In conclusion, Corian worktops are a durable option with specific advantages, but like all countertops, they also have some drawbacks. With this comprehensive guide, you can make an informed decision on whether Corian is the right choice for your kitchen.
Corian Countertop Costs
Corian countertops are often more budget-friendly compared to granite or quartz counterparts. The material cost is typically lower and it’s less prone to cracking, making it easier to fabricate with less waste. This translates to more affordable prices for basic installations.
However, it’s possible for a Corian countertop to have a similar cost to a quartz or granite countertop depending on the design. On average, Corian countertops start at around $35 per square foot, with most installations costing between $45 and $65 per square foot.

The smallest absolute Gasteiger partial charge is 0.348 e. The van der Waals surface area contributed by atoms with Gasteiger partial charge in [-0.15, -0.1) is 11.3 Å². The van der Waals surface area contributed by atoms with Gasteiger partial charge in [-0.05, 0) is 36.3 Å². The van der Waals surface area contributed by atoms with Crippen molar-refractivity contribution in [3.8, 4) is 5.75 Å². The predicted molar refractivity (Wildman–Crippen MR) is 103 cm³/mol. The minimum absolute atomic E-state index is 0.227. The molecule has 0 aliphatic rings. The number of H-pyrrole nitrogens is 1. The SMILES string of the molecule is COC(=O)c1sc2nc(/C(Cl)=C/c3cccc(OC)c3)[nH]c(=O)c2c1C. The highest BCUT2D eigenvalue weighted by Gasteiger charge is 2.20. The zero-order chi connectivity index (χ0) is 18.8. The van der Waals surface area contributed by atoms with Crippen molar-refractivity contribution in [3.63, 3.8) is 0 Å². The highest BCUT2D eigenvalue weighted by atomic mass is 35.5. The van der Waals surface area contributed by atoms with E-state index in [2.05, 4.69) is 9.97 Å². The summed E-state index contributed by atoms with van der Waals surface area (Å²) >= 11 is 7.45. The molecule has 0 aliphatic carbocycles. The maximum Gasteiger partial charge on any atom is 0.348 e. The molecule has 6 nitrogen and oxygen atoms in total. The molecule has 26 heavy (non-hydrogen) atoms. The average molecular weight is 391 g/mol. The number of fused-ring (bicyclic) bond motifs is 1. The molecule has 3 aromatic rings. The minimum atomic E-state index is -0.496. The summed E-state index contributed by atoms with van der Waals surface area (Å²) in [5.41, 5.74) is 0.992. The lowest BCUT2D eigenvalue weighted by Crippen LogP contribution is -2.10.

This is about the same as granite but less than quartz which typically costs between $65 and $85 per square foot. The final cost of Corian countertops can vary greatly depending on factors such as color, kitchen configuration, design details and fabrication complexity.
The price can reach up to $100 to $130 per square foot for complex fabrication. Labor costs can also vary significantly between contractors and locations so it’s important to compare quotes from multiple sources to get a better idea of the expected cost.
Are Corian Countertops Heat Resistant?
Corian countertops are not heat resistant and can easily be damaged by hot pots and pans. Unlike granite or quartz, Corian is vulnerable to heat damage and can leave scorch marks if pots and pans are placed directly on the surface.
Placing hot items on any kitchen countertop can also result in damage, as grit trapped under the pot may scratch the surface or cause thermal shock which could lead to cracking.
To prevent damage, it’s recommended to always use a trivet with Corian countertops and be cautious when using countertop appliances that generate heat, such as toaster ovens.
Pros Of Corian Countertops
Corian countertops offer a wide range of benefits, including the fact that they come in over 100 different colors and patterns, are non-porous and don’t need to be sealed, as well as easy to clean and maintain.